It would take pages and pages to capture what last night was like – I honestly can’t imagine what a CAT 3, 4, or 5 might be like. The wind and rain had picked up its intensity around midnight, I hadn’t contemplated it being able to get much worse than it was – I lacked context, but that’s no longer the case. We lost power around 1AM about the time the eye wall was approaching our town, our neighborhood, our house.  You see on the TV it’s just a dot on a map, but the reality is it’s the four walls and the person next to you – and the fury and ferocity isn’t directed anywhere else – its personal.

The battering gusts of wind had been coming in waves for what seemed like hours, each subsequent rotation with increasing intensity – until it all blended together into a singular focused battering ram, which is when the power went out creating all consuming inky black. I understand with much greater clarity now the destructive power of wind like this – it’s an unstoppable force – there is a constancy that is maddening in its consistency. I think that may be the most difficult part to deal with emotionally – the simple fact that at the height of things there simply is no break, no where you can escape to, no way to stop it – and it is everywhere for hours…

We lay in bed in the dark holding hands, I’m not ashamed to say it was terrifying – if the power of nature doesn’t intimidate you – well you simply haven’t been paying attention and the arrogance of humanity has penetrated your being. The winds song is the background beat, the bass track if you will it sets the tone for everything else. Now layer in the creaks and groans of the house – you truly have to experience it to understand, but it seems like it is going to come apart around you – the percussion of blowing transformers, falling trees and debris clattering off the windows round out this symphony of destruction that has no intermission. We exchange fitful attempts at sleep finally settling into a semi-conscious state that seems almost dreamlike.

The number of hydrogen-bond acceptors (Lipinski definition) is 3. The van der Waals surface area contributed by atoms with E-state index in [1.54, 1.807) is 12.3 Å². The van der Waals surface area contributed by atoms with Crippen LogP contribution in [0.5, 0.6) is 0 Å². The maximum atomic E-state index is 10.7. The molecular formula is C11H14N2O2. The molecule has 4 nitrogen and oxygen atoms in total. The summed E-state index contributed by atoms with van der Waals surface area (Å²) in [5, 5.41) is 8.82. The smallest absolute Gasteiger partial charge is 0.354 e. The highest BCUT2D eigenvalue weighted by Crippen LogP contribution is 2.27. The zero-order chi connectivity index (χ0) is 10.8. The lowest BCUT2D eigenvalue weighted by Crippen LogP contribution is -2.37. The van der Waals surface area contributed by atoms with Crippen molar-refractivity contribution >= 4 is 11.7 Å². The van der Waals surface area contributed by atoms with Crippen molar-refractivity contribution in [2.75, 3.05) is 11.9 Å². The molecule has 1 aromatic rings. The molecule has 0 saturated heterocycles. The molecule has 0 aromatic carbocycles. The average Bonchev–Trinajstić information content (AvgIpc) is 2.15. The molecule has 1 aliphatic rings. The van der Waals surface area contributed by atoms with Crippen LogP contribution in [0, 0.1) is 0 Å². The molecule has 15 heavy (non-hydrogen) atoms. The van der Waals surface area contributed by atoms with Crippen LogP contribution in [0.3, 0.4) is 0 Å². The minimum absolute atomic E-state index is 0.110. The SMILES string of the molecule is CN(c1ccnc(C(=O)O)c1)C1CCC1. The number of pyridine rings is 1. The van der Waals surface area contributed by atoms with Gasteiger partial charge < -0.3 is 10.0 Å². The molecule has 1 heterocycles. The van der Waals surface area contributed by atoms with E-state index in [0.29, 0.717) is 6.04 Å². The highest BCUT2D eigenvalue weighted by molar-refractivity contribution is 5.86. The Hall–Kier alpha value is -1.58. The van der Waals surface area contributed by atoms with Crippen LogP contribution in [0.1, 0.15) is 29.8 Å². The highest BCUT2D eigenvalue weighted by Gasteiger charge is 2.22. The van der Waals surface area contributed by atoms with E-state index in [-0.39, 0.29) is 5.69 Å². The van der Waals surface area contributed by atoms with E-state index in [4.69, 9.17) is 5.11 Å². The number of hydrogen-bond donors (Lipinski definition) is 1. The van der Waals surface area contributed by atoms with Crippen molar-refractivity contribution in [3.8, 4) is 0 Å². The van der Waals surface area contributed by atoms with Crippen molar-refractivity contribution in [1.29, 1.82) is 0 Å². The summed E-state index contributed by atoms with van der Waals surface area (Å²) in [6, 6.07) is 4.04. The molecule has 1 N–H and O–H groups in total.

I must have drifted off at some point, because the winds had died down and the windows were no longer rattling, greeted by the soft grey of the coming dawn I began to fill the coolers with whatever food could be salvaged from the fridge and freezer hoping the ice would hold us long enough for the power to come back. Its already getting warm and the day promises no escape from the heat and the unblinking sun that is Florida in the summer. I’m already missing my morning coffee and the prospect for a cold glass of ice tea is pretty bleak. Soon the calls and text messages will come in earnest from those scattered all over the country waiting to hear that all are safe, the check-in with local family, friends and neighbors will follow shortly after. It may take days or even weeks for some to return to normal – air conditioning, carefully manicured yards, the erasure of impending anxiety – but the experience can’t be expunged – the greater understanding of how truly insignificant and powerless we are as mother nature decides our fate with no concern for our opinion or preparation…